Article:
Octopus sightings surge in Cornwall waters

  • Published
OctopusImage source, Shannon Moran

Unusually high numbers of octopus have been seen along the Cornish coast this month.

Cornwall Wildlife Trust (CWT) said it had been a "bumper year" for sightings.

Divers and snorkellers have reported increased numbers, and one fisherman caught 150 in a day, compared to his usual total of one or two a year.

CWT said the last significant population boom for octopus was recorded on England's south coast was recorded in 1948.

It is not known whether this year will classify as the first octopus boom in more than 70 years.

Image source, Shannon Moran
Image caption,
Octopus populations are known to fluctuate dramatically with significant booms uncommon but not unheard of

The Common Octopus is a large species and is usually recorded by CWT once or twice a year on average.

Matt Slater, marine conservation officer at CWT, said: "I got really excited when I started receiving messages from our Seasearch divers - not only because sightings of these striking animals are few and far between, but because they'd seen several of them on one dive.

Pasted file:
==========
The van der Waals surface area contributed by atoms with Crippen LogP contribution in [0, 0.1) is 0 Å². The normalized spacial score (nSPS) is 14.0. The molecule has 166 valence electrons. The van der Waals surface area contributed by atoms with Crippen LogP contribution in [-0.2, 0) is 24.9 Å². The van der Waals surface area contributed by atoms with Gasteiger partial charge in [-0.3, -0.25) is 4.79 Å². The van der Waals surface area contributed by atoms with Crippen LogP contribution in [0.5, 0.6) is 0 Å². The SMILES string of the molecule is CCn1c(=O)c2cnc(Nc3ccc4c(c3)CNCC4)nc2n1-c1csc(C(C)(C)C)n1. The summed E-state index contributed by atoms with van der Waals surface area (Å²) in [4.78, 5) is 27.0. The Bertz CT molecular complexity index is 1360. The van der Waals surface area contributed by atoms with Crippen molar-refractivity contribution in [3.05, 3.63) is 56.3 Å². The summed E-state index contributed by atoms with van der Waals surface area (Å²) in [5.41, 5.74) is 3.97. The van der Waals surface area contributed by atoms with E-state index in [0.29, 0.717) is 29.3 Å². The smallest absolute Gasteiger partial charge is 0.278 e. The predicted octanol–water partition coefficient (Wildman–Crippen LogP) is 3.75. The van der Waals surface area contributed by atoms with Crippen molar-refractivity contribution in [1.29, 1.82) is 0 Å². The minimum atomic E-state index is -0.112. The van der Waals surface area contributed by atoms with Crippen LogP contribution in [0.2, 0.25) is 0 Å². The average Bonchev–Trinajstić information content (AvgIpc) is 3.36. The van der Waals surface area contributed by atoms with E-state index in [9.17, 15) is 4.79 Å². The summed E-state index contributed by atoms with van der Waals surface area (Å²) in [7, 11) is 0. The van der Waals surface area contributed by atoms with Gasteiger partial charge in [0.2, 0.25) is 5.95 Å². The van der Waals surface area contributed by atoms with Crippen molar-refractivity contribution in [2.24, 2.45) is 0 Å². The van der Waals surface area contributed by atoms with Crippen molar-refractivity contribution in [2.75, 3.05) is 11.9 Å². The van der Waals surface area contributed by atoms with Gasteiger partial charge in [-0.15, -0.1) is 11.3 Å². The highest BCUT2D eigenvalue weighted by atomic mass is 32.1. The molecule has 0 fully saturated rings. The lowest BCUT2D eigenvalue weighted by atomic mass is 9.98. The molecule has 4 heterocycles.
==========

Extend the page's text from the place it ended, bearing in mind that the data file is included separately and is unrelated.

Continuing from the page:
"They are such amazing, alien creatures - one of the most intelligent animals in our oceans - and to witness a population explosion in our local waters would be incredible."

Image source, Shannon Moran
Image caption,
Many of the common octopus sightings have been off the Lizard peninsula

Local fishermen along Cornwall's south coast have also witnessed large numbers of octopus in their lobster pots and cuttlefish traps.

One Mevagissey fisherman reported catching 150 octopuses in a day, compared to his usual catch of one or two a year.

The Common Octopus is known for its large eyes, soft bag-like body and tentacles which can span up to one metre, CWT said.

The Marine Biological Association has reported on octopus "plagues" along the south coast of England from Land's End to Sussex, first in 1899 and most recently in the summer of 1948.

Mr Slater said: "We hope this is a sign that octopus populations are healthy in our Cornish waters, but sadly not all of our marine life is thriving.

"By taking action for wildlife and recording your marine sightings with us, we can build up a picture over time and confirm if occurrences like this are a one off or if octopus populations are steadily on the rise."

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